I can't write a blog about being in Bosnia without occasionally taking a moment to step outside of the mummy and expat mantle and writing a bit about the situation in Bosnia itself. I tried to set the context of the country in a post back in April (An Uncertain Future) and every now and then put links up to articles about the country in The Economist and other such venerable publications.
When I left the country for the UK 6 weeks ago, the political situation in Bosnia was tense. I kept up with the news, scanned the foreign pages for news of Bosnia and generally kept my ears open. I didn't hear a thing about the country so I figured it was back in its more usual state of tense political stalemate but everyone getting on with their lives just fine.
Back in Bosnia I caught up on what has been happening over the last 5 weeks. Turns out that quite a lot has been going on, none of which had been reported in the UK.
The Office of the High Representative (OHR) who are the International presence in Bosnia and are there to make sure that everyone is behaving themselves, sticking to terms of the peace agreement and generally trying to build up useful things like a stable and uncorrupt government have found themselves in deep conflict with the Bosnian Serbs. In a nutshell OHR is trying to realign some powers that the Bosnian Serb government currently has with the central Bosnian government. Anyway, the Bosnian Serbs are up in arms, threatening to declare independence from Bosnia and there is a lot of throwing toys out of prams, rattling the bars of their playpens and general tantrums worthy of a two year old. For a more grown up take on the actual situation Balkan Insight have a couple of articles worth a peek.
Declaring independence from Bosnia is the ultimate threat. This was what the Bosnian Serbs fought much of the war for, and a declaration of independence could well spark another conflict in the region. There are some who think that the whole mess in Bosnia has gone on for so long that independence for the Republika Srpska is the only way forward (the former US Ambassador William Montgomery writing in the New York Times for example). Others such as Marko Hoare suggest this is allowing the architects of ethnic cleansing to achieve their genocidal aims.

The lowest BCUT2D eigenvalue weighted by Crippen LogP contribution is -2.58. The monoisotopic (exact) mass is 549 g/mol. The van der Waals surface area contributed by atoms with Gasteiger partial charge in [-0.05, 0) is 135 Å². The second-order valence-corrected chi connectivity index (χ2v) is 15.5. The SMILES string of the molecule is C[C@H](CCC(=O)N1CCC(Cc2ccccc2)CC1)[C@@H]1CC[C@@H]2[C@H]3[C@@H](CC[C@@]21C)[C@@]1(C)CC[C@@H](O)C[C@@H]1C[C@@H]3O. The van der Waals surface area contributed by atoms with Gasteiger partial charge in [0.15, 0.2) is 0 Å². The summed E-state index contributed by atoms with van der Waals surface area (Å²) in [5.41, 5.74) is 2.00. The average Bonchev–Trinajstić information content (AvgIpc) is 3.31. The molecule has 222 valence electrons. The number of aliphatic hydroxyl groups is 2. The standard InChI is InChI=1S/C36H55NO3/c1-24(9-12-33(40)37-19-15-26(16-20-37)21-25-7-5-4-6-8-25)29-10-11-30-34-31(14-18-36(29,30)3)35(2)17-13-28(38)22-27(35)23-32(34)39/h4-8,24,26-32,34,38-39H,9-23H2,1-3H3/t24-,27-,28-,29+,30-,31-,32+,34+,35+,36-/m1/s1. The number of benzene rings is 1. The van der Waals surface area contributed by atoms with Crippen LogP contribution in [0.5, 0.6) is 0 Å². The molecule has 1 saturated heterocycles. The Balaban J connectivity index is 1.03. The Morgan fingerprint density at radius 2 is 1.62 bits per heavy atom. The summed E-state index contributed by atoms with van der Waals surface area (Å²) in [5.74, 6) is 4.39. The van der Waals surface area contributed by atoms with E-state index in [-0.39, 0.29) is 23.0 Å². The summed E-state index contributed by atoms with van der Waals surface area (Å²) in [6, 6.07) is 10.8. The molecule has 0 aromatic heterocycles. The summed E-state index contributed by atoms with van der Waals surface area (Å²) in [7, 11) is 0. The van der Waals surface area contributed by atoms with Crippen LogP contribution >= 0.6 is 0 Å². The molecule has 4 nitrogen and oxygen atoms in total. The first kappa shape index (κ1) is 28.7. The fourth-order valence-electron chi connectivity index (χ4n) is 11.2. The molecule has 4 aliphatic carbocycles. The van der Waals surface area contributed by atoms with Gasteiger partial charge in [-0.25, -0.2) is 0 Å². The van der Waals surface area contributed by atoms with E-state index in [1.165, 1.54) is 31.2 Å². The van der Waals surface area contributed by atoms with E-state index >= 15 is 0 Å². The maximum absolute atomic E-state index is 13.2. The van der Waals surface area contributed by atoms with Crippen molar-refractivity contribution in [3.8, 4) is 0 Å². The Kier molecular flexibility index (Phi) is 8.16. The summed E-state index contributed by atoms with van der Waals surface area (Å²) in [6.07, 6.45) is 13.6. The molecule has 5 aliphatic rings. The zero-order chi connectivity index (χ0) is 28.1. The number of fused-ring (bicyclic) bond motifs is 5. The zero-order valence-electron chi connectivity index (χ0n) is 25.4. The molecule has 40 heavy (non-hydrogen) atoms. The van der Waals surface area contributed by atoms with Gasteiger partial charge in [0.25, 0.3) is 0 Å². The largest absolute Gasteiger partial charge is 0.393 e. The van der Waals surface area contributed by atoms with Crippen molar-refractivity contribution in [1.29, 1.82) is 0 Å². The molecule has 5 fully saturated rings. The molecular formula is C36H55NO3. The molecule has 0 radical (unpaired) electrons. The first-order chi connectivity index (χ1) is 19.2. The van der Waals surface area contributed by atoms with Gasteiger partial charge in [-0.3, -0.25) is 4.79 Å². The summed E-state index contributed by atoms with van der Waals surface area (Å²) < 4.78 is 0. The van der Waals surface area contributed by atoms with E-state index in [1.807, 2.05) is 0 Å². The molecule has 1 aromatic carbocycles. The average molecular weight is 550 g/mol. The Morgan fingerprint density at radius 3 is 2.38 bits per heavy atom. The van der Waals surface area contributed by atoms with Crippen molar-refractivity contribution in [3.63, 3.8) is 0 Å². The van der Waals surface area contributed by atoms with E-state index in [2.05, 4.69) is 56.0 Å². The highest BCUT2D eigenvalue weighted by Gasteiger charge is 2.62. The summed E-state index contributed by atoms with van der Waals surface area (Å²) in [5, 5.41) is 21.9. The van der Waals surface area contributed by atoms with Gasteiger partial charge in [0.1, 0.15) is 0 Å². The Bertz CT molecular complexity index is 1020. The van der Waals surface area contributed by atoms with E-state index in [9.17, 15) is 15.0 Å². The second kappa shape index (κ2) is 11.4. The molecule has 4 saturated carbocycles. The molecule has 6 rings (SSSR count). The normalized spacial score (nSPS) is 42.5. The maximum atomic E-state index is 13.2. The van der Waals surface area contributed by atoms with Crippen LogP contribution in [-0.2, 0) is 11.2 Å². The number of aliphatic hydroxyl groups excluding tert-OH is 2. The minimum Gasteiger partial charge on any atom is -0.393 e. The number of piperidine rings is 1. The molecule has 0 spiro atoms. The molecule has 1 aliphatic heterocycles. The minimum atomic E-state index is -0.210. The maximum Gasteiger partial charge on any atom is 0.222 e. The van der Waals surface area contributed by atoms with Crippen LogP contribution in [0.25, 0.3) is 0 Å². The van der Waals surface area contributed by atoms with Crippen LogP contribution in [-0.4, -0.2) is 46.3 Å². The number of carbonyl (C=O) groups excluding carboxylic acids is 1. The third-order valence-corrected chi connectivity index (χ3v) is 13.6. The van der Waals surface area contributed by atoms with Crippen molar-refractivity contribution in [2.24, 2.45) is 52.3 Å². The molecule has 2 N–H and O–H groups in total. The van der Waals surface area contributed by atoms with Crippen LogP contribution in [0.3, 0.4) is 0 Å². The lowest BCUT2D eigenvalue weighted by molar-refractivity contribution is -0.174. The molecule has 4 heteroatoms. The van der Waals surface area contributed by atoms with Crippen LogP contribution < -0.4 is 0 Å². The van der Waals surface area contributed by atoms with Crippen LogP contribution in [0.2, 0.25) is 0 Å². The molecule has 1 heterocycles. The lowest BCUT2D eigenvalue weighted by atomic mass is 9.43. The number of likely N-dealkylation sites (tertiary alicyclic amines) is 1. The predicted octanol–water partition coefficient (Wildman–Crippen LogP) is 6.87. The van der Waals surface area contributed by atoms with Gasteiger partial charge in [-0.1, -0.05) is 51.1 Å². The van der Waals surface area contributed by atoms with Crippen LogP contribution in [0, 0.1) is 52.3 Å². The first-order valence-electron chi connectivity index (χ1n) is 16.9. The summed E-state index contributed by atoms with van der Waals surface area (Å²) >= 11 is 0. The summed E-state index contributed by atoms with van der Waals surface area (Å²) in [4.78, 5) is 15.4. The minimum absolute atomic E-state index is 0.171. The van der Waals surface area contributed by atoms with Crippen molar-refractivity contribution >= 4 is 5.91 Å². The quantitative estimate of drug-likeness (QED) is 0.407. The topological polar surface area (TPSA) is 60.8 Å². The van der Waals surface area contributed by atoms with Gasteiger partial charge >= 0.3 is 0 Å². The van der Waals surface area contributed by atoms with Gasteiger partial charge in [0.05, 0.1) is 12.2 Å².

Anyway, the point of this post is not so much a lesson on the Bosnian political situation. More it is to say that I cannot believe that there is so little media coverage of the situation in the Western press. The situation here is tense, very tense. There is a very real possibility that the region could sink back into conflict, and no one is really paying attention. Bosnia is not in the depths of Africa or the mountains of Asia. It is European, it is in Europe. It is just east of Italy, it is north of Greece and is just south of Hungary. The Europeans are in charge of Bosnia (they run the councils that control OHR) and seem incapable of sorting out the situation. The Americans have more influence and clout (Vice President Biden came to speak at the Bosnian parliament and tried bashing a few heads together to try and start some form of cooperation between the different leaders) but see Bosnia as a European issue (for more on this have a look at this recent Economist article). Nobody seems to be getting anywhere, and the situation goes on and on to the huge detriment of the Bosnian people.
The politicians and the media are focused upon how to extract ourselves from the quagmire of Afghanistan and Iraq, and rightly so. But, by ignoring Bosnia today they are both failing to learn useful lessons which could help them. Furthermore, if I was a suppressed Iraqi insurgent, the lesson I'd be learning would be if I kept quiet for a couple of years and waited for the next crisis to crop up somewhere else, I'd be able to do pretty much whatever I wanted as no one would be looking.
Normal service with tales of small children and cultural misunderstandings will be resumed in the next post. Thank you for bearing with me.